The expectations from the Federal Reserve’s March meeting have whipsawed over the last week and now many believe that the Fed will not raise rates at all at the upcoming meeting.
At the beginning of the last week, markets were pricing a 25-basis point rate hike in March, with the Fed previously raising rates by 25 basis points in its February 1 meeting.
In December, the Fed raised rates by 50 basis points which was preceded by four consecutive rate hikes of 75 basis points.
Meanwhile, traders reset their expectations after Fed chair Jerome Powell’s Congressional testimony last week where he said that interest rates might need to rise higher than the Fed previously envisioned.
He added that the US central bank might need to increase the pace of hikes to tame inflation.
In his remarks, Powell said: “The latest economic data have come in stronger than expected, which suggests that the ultimate level of interest rates is likely to be higher than previously anticipated.”
Expectations from Fed March Meeting Whipsaw
Notably, the Fed’s December dot plot showed terminal rates at 5.1% and Fed fund rates between 5.0%-5.25%. After Powell’s comments, both the equity and debt markets repriced themselves and the 2-year treasury yield rose above 5% for the first time since 2007.
However, the closure of Silicon Valley Bank and Signature Bank – and fears of contagion on other regional banks – spooked investors and traders, resetting expectations.
Notably, the 2-year treasury yield is now down to around 4% and the US yield curve has steepened which bond guru Jeffry Gundlach sees as a sign of an imminent recession.
While recession impacts most sectors of the economy, some investments are largely recession-proof.
Gundlach meanwhile believes that the Fed should stop raising rates further but admitted that the US central bank might still raise rates by 25 basis points in March as a face-saver exercise.
Chorus for ‘No March Fed Rate Hike’ Rises
Moody’s Analytics chief economist Mark Zandi said that Fed won’t hike rates in March due to the “boatload of uncertainty.”
He added: “I think they’re focused on the bank failures that roiled the banking system and markets over the last couple of days.”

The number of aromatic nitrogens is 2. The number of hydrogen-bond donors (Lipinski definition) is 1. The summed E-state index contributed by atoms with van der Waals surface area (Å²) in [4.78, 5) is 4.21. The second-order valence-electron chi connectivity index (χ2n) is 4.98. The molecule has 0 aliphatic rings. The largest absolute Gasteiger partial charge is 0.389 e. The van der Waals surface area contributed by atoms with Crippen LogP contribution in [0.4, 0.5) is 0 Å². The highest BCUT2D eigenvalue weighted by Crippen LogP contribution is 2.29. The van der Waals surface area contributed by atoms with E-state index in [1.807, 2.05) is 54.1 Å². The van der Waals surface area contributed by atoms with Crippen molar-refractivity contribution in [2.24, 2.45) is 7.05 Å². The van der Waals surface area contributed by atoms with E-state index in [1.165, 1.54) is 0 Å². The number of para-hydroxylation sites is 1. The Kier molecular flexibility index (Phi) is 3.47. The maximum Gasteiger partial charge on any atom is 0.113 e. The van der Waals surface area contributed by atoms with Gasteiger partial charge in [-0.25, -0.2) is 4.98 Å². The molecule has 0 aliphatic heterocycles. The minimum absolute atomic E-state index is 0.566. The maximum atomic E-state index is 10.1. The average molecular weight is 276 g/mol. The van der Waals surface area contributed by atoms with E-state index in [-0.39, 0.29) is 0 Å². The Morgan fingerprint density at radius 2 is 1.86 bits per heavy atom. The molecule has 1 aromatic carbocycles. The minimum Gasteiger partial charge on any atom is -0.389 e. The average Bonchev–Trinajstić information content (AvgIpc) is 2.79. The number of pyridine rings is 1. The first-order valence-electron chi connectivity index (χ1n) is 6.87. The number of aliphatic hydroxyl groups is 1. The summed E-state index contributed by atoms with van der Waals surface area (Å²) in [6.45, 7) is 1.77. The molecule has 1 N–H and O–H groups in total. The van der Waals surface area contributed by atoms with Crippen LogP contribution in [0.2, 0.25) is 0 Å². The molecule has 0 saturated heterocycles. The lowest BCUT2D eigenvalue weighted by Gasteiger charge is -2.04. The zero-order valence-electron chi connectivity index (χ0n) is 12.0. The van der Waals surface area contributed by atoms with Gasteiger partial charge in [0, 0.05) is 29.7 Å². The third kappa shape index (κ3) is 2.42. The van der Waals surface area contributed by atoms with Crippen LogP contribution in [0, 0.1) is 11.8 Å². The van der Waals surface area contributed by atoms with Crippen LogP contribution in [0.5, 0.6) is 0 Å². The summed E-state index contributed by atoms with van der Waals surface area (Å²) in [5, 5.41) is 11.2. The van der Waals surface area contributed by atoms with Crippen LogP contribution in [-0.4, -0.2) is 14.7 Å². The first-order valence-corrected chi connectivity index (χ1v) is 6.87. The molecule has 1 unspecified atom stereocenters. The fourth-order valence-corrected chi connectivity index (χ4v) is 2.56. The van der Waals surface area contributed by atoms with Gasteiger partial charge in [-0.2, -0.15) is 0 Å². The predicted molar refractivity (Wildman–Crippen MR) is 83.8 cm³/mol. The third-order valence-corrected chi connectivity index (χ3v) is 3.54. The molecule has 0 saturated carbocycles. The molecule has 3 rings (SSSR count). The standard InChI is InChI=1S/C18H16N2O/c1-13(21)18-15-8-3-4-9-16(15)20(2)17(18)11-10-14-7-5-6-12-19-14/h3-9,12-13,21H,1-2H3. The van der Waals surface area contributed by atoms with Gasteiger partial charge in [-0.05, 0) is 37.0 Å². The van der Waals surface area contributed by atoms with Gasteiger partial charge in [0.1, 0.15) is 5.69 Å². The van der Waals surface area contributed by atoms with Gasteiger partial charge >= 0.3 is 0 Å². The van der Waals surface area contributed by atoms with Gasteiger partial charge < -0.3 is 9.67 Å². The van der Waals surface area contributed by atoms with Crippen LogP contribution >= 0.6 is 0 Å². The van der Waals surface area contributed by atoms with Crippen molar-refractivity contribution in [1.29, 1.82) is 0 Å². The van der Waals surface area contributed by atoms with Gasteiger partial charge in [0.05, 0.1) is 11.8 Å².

Zandi believes that the Fed might pause rate hikes for now given the banking sector’s troubles which he sees as a more pressing problem – he argued that the US central bank might restart its rate hikes later to tame inflation.
Goldman Sachs also reiterated similar views and does not see the Fed hiking rates in March. It does, however, predict that the Fed would raise rates by 75 basis points in aggregate in the next three meetings.
Traders See Almost a 50% Chance of No Rate Hike in March
According to the CME Fed Watch tool, almost half the traders bet that Fed won’t raise rates at all in March while the other half see a 25 basis point rate hike.
To put that in perspective, a month back, the probability of no rate hike in March was nil while almost 88% of traders bet that the Fed would raise rates by 25 basis points.
The massive swing in market expectations from the Fed’s upcoming meeting is almost unprecedented-at least in the near history.
Meanwhile, US CPI (consumer price inflation) rose at an annualized pace of 6% in February and 0.4% on a monthly basis. The reading came in line with estimates.
Previously, the January inflation reading came in hotter than expected, raising fears of a hawkish Fed. High inflation is invariably negative for risk assets like growth stocks. However, some investment strategies can outperform during high inflation.
With inflation data now corroborating the downward trend in inflation and trouble brewing in the US banking sector—which partially is due to its rate hikes—the Fed faces a tough balancing act.
On the one hand, it needs to signal its support for the US banking sector and economy, and on the other hand, is its often-repeated stance to not rest until it tames inflation.
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